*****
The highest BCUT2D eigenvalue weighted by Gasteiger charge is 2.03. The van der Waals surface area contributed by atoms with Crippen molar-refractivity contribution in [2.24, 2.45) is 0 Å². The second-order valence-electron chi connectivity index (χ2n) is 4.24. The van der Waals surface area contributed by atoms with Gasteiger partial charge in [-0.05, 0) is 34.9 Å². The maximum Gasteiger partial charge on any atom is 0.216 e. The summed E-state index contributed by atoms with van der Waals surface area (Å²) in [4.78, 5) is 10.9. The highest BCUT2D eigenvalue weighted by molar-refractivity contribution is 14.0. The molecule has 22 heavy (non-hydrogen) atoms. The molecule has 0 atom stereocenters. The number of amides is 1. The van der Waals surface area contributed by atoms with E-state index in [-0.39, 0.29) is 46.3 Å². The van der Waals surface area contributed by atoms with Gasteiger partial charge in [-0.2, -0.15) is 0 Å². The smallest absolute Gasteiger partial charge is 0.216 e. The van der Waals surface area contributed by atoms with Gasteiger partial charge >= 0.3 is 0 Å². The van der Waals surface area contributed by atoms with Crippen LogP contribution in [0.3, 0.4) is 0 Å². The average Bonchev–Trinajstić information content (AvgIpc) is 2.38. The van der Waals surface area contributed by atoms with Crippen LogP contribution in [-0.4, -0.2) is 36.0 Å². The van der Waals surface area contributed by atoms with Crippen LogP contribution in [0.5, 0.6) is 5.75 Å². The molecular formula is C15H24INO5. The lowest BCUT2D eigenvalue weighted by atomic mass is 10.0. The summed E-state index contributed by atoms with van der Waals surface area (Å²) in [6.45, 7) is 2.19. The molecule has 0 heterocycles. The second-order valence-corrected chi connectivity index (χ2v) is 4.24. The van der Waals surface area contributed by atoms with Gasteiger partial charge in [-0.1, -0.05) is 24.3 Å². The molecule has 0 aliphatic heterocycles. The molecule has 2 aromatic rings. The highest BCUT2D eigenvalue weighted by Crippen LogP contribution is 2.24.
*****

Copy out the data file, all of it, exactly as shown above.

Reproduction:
The highest BCUT2D eigenvalue weighted by Gasteiger charge is 2.03. The van der Waals surface area contributed by atoms with Crippen molar-refractivity contribution in [2.24, 2.45) is 0 Å². The second-order valence-electron chi connectivity index (χ2n) is 4.24. The van der Waals surface area contributed by atoms with Gasteiger partial charge in [-0.05, 0) is 34.9 Å². The maximum Gasteiger partial charge on any atom is 0.216 e. The summed E-state index contributed by atoms with van der Waals surface area (Å²) in [4.78, 5) is 10.9. The highest BCUT2D eigenvalue weighted by molar-refractivity contribution is 14.0. The molecule has 22 heavy (non-hydrogen) atoms. The molecule has 0 atom stereocenters. The number of amides is 1. The van der Waals surface area contributed by atoms with E-state index in [-0.39, 0.29) is 46.3 Å². The van der Waals surface area contributed by atoms with Gasteiger partial charge in [-0.2, -0.15) is 0 Å². The smallest absolute Gasteiger partial charge is 0.216 e. The van der Waals surface area contributed by atoms with Gasteiger partial charge >= 0.3 is 0 Å². The van der Waals surface area contributed by atoms with Crippen LogP contribution in [0.3, 0.4) is 0 Å². The average Bonchev–Trinajstić information content (AvgIpc) is 2.38. The van der Waals surface area contributed by atoms with Crippen LogP contribution in [-0.4, -0.2) is 36.0 Å². The van der Waals surface area contributed by atoms with Crippen LogP contribution in [0.5, 0.6) is 5.75 Å². The molecular formula is C15H24INO5. The lowest BCUT2D eigenvalue weighted by atomic mass is 10.0. The summed E-state index contributed by atoms with van der Waals surface area (Å²) in [6.45, 7) is 2.19. The molecule has 0 heterocycles. The second-order valence-corrected chi connectivity index (χ2v) is 4.24. The van der Waals surface area contributed by atoms with Gasteiger partial charge in [-0.1, -0.05) is 24.3 Å². The molecule has 0 aliphatic heterocycles. The molecule has 2 aromatic rings. The highest BCUT2D eigenvalue weighted by Crippen LogP contribution is 2.24.